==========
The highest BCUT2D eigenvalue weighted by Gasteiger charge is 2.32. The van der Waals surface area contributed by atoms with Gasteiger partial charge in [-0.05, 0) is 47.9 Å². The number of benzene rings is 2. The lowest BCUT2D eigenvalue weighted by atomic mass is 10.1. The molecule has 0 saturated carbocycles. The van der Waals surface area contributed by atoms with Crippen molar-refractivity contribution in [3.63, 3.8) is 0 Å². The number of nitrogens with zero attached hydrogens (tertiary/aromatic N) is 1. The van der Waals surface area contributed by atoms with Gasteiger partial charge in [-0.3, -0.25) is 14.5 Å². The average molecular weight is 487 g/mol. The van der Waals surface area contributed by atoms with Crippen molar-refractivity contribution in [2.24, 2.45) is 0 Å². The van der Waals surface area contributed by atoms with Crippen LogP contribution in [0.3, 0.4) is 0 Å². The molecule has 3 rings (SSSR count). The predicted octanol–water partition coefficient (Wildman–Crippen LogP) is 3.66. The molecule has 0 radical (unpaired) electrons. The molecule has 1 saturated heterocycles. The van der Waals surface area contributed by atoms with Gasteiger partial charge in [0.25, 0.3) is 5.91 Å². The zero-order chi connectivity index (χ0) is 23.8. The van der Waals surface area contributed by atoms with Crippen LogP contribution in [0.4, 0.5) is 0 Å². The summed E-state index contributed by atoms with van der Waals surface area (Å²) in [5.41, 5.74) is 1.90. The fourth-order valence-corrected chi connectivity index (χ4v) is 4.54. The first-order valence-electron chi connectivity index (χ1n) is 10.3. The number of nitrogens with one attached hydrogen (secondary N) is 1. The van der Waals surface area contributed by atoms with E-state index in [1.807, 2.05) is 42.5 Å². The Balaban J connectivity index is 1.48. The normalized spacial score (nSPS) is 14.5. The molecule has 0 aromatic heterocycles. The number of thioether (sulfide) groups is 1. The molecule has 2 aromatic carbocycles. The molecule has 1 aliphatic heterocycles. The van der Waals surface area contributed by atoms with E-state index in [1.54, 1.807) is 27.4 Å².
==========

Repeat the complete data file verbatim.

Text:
The highest BCUT2D eigenvalue weighted by Gasteiger charge is 2.32. The van der Waals surface area contributed by atoms with Gasteiger partial charge in [-0.05, 0) is 47.9 Å². The number of benzene rings is 2. The lowest BCUT2D eigenvalue weighted by atomic mass is 10.1. The molecule has 0 saturated carbocycles. The van der Waals surface area contributed by atoms with Crippen molar-refractivity contribution in [3.63, 3.8) is 0 Å². The number of nitrogens with zero attached hydrogens (tertiary/aromatic N) is 1. The van der Waals surface area contributed by atoms with Gasteiger partial charge in [-0.3, -0.25) is 14.5 Å². The average molecular weight is 487 g/mol. The van der Waals surface area contributed by atoms with Crippen molar-refractivity contribution in [2.24, 2.45) is 0 Å². The van der Waals surface area contributed by atoms with Crippen LogP contribution in [0.3, 0.4) is 0 Å². The molecule has 3 rings (SSSR count). The predicted octanol–water partition coefficient (Wildman–Crippen LogP) is 3.66. The molecule has 0 radical (unpaired) electrons. The molecule has 1 saturated heterocycles. The van der Waals surface area contributed by atoms with Gasteiger partial charge in [0.25, 0.3) is 5.91 Å². The zero-order chi connectivity index (χ0) is 23.8. The van der Waals surface area contributed by atoms with Crippen LogP contribution in [0.4, 0.5) is 0 Å². The summed E-state index contributed by atoms with van der Waals surface area (Å²) in [5.41, 5.74) is 1.90. The fourth-order valence-corrected chi connectivity index (χ4v) is 4.54. The first-order valence-electron chi connectivity index (χ1n) is 10.3. The number of nitrogens with one attached hydrogen (secondary N) is 1. The van der Waals surface area contributed by atoms with E-state index in [1.807, 2.05) is 42.5 Å². The Balaban J connectivity index is 1.48. The normalized spacial score (nSPS) is 14.5. The molecule has 0 aromatic heterocycles. The number of thioether (sulfide) groups is 1. The molecule has 2 aromatic carbocycles. The molecule has 1 aliphatic heterocycles. The van der Waals surface area contributed by atoms with E-state index in [1.54, 1.807) is 27.4 Å².